Indiana’s first official Thanksgiving Day was Dec. 7, 1837, following a proclamation by Governor Noah Noble at the time.
In 1863, Indiana was joined by all the states of the Union North in celebrating a national Thanksgiving Day. This was declared by proclamation of President Abraham Lincoln, according to Suzanne Hahn, vice president of Archives and Library at the Indiana Historical Society.
However, what Indigenous people are taught about the holiday holds a different meaning from the settler history that underlined these proclamations.
Thanksgiving history has changed through history
“Thanksgiving tends to be a controversial time of the year for us because what people considered Thanksgiving history never happened. People think it’s about settlers and natives coming together,” said Carolina Castoreno, executive director of the American Indian Center of Indiana.
She is an enrolled member of the Lipan Apache Tribe of Texas and is of Mescalero Apache descendent.
“The first recorded Day of Thanks was when settlers massacred the Pequot Indians.”
In historical accounts of American record as traditionally taught, in the fall of 1621, a group of Wampanoag Indians came together with white Pilgrims, who were facing hardship at the time, for a shared meal.
Castoreno said the first official mention of a “Thanksgiving” celebration is in 1637 after English colonists massacred an entire Pequot village and then celebrated their victory.
“What we consider our traditional Thanksgiving now links back to Lincoln who at the time [during the Civil War] was dealing with a divided nation. He wanted everybody to halt the fighting and spend time with their families. That’s a more accurate depiction of what we celebrate today,” said Castoreno.
“I believe we can have a more honest conversation about the holiday. Some choose not to celebrate it or celebrate it in their own ways. Some of us give thanks for the harvest, and that’s common in our communities.”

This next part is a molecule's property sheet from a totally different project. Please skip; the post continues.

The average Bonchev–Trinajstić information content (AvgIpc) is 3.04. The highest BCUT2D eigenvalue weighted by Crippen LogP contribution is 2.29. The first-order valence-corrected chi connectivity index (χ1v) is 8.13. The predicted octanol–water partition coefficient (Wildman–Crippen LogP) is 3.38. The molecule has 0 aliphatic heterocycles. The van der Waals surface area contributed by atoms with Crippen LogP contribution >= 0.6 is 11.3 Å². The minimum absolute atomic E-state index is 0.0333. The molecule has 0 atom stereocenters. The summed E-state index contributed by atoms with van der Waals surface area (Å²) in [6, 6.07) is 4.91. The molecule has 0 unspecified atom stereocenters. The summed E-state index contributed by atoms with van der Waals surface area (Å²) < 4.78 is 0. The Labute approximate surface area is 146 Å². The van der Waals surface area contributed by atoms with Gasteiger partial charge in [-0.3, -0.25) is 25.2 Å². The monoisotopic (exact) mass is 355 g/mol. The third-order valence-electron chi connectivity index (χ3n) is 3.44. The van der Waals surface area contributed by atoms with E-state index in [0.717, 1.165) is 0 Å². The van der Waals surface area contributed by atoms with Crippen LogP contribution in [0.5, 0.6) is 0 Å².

The holiday’s history
She said for some Native American tribes, Thanksgiving is a day of mourning. Transparency about the reality of history can lead to talks of reconciliation.
“I was born and raised in Northern Michigan in a little village called Peshawbestown on a reservation,” said Monica Raphael, Thomas G. And Susan C. Hoback curator of the Great Lakes Native Culture and Community Engagement for the Eiteljorg Museum.
“I was raised in a very traditional home, and we celebrated Thanksgiving to express our gratitude; to share that we are grateful. But we also recognize the fact that there were many atrocities that happened to us as native people.”
She said the way dominant society views Thanksgiving is not the way that they do.
Historically, the Wampanoag people did provide food for the European settlers. The tribe taught them how to plant crops and showed them where to fish and hunt.
Many view this 1621 event as the first Thanksgiving, but the tribe’s support was met with an eventual genocide of their people and takeover of their land.
The pilgrim’s first thanksgiving did not include inviting the tribe for a harvest meal either. Raphael said the tribe’s intentions were guided by hospitality and peace.
Raphael makes it a point to instill the true history of the holiday in her children and grandchildren.
“We are a resilient people. We are a proud culture with many traditions blessed to have been passed down to us. Today, let’s remember that. How can we provide peace in a country and a world in a way that our people did.”